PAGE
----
Swiss Passes

Col de la Forclaz

Valais - Swiss/French border

One of the more varied Alpine passes, the Col de la Forclaz runs from Martigny to the Swiss/French border at Châtelard. The pass can thank Thomas Cook and his development of the first tours from England for its construction.

Before the Col road was built, only mule traders and smugglers zigzagged up the mountain face over to what was later to become Valais and, even later, Switzerland. When Thomas Cook led his first tourists from England to Geneva and on to Chamonix, it was via the Forclaz that they entered the new federal state of Switzerland.

The first attempt at building a road started around 1827, but it wasn’t until 1920 that vehicles could use it. In those days it was closed at night, and during the day the speed limit was 18kph – now easily tripled on a cycling descent. Today the route is one of the few passes that are open all year round. On the odd occasion in winter when the road is closed, it’s generally because the Col des Montets on the French side is snowed in. This closure dictates a considerable detour via Geneva and the whole of Lake Geneva.

Col de la Forclaz
The climb from Martigny

Back in 1999, the Forclaz was our first mountain pass experience, travelling to Saas-Fee for the Glacier bike race. We stopped on the descent for a picnic lunch while marvelling at the view of the Rhône valley from the Col’s slopes. In later years it became the main route from our home in Chamonix to the forbidden pleasures of Switzerland. Well, not forbidden, just expensive. We were often in an underpowered car fully loaded with bikes on the way to some now outlawed Swiss single-track. The climb back up the Forclaz was a fight against gravity, through the vineyards then deep into the mountains via luxuriously smooth turns and the odd hairpin bend, ascending all the while.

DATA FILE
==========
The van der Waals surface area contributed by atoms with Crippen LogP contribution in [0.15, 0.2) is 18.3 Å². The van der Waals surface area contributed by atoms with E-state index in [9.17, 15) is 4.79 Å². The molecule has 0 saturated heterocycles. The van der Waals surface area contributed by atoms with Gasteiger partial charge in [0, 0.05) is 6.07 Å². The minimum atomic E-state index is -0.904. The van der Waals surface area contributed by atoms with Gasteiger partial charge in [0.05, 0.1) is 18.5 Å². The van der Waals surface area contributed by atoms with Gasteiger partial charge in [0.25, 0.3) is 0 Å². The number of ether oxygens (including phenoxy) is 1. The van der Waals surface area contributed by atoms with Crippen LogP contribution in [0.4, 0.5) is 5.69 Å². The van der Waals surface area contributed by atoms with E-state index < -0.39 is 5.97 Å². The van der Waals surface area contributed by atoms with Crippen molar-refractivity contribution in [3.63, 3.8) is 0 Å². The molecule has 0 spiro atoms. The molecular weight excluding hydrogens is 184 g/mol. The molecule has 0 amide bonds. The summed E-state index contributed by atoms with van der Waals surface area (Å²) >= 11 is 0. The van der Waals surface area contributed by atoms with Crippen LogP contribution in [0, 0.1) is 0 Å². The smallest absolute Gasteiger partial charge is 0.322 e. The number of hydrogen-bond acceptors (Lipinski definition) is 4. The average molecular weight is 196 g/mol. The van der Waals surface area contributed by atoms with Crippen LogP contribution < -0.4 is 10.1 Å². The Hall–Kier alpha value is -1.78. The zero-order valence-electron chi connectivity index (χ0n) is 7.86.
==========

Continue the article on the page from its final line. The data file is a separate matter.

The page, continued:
The hairpins in the middle part of the climb offer outstanding views back into the canton of Valais, with parking in a couple of choice spots. The blue haze over the Rhône valley is a common sight. In season the apricot sellers are out in force in the parking places.

The top of the climb is reached by a long straight. At the summit, there is a cafe with the obligatory ‘Swiss’ knick-knacks (made in China) and some parking. The area is a very popular hiking spot, with trails crisscrossing the area. These trails are part of the Ultra-Trail du Mont-Blanc route as well as the Tour du Mont Blanc. This isn’t the best summit of the day, though. The descent takes us through Trient, a place for hiking to the Trient glacier or for admiring the mountains that back on to Chamonix’s Balme ski area and the Mont Blanc range beyond that. And a pink church. After Trient the road becomes a fast descent, passing Tête-Noire and its ‘mysterious gorges’ through which Cook’s tourists had to climb.

During the Second World War, the pass from Forclaz to Châtelard was heavily fortified with 15 bunkers, and both road and railway were also protected by mines. The surrounding area was littered with anti-tank barriers, known as the Toblerone line after the redoubtable Swiss chocolate (although it’s unclear which was modelled on which), to prevent the Germans from invading through France. Some of the defences remained in place during the Cold War, and the last were eventually decommissioned in 1989.

The Col de la Forclaz can be enjoyed in either direction and makes for an international tour of three countries when added to the Great Saint-Bernard pass and the Col des Montets in France.

46°03’32.4”N, 7°00’07.9”E
Profile of the Col de la Forclaz
Châtelard > Forclaz > Martigny
Distance (km) 22
Altitude (m) 1527
Start Altitude (m) 1125
End Altitude (m) 503
Minimum Altitude (m) 503
Maximum Altitude (m) 1527
Ascent (m) 1088
Descent (m) 479

Read more in SWISS PASSES Issue 4 of the Super Alpine magazine - coming in 2022

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